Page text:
Along with our desserts came something most strange. A man dressed in a suit, as oppose to the uniform of the other waiters, placed our Creole bread pudding souffles on the table along with a dish of whiskey sauce and, with great haste, stabbed my souffle to make a cavity for the sauce. As if that wasn’t bad enough, he then spooned more and more and more sauce in, far more than I would ever have wanted, each time using an overly pretentious flourish with his spoon to really rub in the fact that he had all the power over this souffle. I was shocked. To have my souffle pierced for me felt like I was being robbed of a rite of passage, and because of their incessant efficiency, it was all over before I had a chance to stop it. Would he like it if I took a spoon to his chocolate fondant and oozed it for him?! I think not.

I have no images for you on this occasion because I felt somewhat uncomfortable taking pictures in an environment where ladies powder their nose and men can’t take their jacket off.

The meal was pleasant. If it wasn’t so expensive, I would recommend visiting just for the amusement provided by the pretentiousness.

Bayou – Camden, London

Can you book? Yes – but you may not want to after reading this…
Food: 2/10
Atmosphere: 4/10
Price paid per person: £25

Can Creole food get more crummy than Bayou? It’s doubtful. It was with great discomfort last night that I paid over £50 (for two) of hard earned cash for what was probably the worst food I’ve eaten in quite some time.

For reference, Creole cuisine is a style of cooking originating in Louisiana (USA) which blends French, Spanish, West African, Amerindian, Caribbean, German, Italian and Irish influences, as well as more general influences from the southern states. Continue reading

Berber & Q – Haggerston, London

Can you book? No (but the wait is pleasant and not too long)
Food: 10/10
Atmosphere: 8/10
Price paid per person: £40

I emailed Berber & Q a few weeks before going to ask if they would consider bending their ‘no reservations’ policy, for no real reason other than fear of being turned away and sulking all the way home. They said no, but in a very friendly way, so we made it our business to get there early last Saturday evening and arrived just before 7pm. It isn’t a large restaurant, there are two sharing tables running along the centre, another five or so smaller tables against the wall and a few seats at the bar. We were told the wait could be up to an hour so put our names on the list and were advised to enjoy a cocktail either at the bar or either of the next door bars but to stay close as we would receive a call. Continue reading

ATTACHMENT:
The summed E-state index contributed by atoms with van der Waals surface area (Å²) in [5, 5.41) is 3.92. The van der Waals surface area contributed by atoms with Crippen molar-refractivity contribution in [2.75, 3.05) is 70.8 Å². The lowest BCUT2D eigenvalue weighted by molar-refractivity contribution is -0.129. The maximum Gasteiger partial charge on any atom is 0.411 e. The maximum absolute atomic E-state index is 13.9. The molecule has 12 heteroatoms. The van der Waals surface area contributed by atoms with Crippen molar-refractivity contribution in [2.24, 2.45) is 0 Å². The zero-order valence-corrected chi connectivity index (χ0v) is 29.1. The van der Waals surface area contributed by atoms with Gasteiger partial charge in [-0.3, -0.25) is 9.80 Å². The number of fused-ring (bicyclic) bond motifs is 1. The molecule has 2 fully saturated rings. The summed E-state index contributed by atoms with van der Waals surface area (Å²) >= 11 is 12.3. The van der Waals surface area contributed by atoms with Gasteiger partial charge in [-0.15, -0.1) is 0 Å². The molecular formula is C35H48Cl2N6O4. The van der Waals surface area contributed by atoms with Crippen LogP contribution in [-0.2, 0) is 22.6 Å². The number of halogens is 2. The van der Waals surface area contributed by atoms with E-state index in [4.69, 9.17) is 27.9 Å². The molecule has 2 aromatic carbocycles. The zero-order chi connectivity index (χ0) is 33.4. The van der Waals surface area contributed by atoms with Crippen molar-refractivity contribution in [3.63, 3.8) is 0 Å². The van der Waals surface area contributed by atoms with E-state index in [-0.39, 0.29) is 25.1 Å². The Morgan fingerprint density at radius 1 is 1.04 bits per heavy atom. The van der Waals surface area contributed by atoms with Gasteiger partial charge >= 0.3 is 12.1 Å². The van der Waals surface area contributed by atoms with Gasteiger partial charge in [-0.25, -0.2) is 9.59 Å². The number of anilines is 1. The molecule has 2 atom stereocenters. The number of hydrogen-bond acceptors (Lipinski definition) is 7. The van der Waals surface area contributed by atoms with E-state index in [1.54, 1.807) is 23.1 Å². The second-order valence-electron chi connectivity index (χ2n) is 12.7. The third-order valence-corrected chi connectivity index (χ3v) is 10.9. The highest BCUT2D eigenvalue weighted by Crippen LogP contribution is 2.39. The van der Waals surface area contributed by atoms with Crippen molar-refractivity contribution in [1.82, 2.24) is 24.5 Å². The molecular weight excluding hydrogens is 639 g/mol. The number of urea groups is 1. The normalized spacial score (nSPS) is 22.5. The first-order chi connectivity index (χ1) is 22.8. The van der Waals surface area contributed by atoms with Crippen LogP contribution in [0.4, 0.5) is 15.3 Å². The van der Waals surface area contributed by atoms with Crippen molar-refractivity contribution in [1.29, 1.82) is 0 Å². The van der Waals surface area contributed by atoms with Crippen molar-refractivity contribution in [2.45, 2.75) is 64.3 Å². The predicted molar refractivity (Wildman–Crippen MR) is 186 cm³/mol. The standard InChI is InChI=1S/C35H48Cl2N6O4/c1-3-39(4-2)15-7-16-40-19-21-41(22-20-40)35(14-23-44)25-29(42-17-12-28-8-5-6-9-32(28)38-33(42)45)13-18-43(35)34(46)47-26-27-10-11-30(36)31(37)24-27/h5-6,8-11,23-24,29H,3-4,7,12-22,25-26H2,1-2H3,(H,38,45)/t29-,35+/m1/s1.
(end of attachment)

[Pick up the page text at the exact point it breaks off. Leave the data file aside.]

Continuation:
Five Guys – Covent Garden, London

Can you book? No (but you won’t have any problems)
Food: 10/10
Atmosphere: 7/10
Price paid per person: £10

Eating at Five Guys was such an efficient experience I’m going to summarise it in five short sentences, including this one.

By the time I thought about taking a picture of my Five Guys burger I had already gobbled it all up, that’s how good it was.

As my boyfriend will testify you really can order every single topping on the menu at no extra charge.

They give you free peanuts whilst you queue, still in their cases so you also have the fun of crushing them.

The buns are refreshingly simple (no fancy brioche), the meat is not overdone, you can be done in under half an hour, and for two burgers and regular spicy chips it cost £20.

Click to add a blog post for Five Guys on Zomato

Joe’s Southern Kitchen – Kentish Town, London

Can you book? Yes
Food: 8/10
Atmosphere: 9/10
Price paid per person: £24

What is it about the name Joe? Why is it always used in conjunction with fried chicken, lumberjack shirts and Jack Daniels? Don’t get me wrong, clearly as a Jo I’m not in any way against the name, I’m just terribly curious as to what the connection is. Even Google couldn’t help me. But what’s in a name, right? Continue reading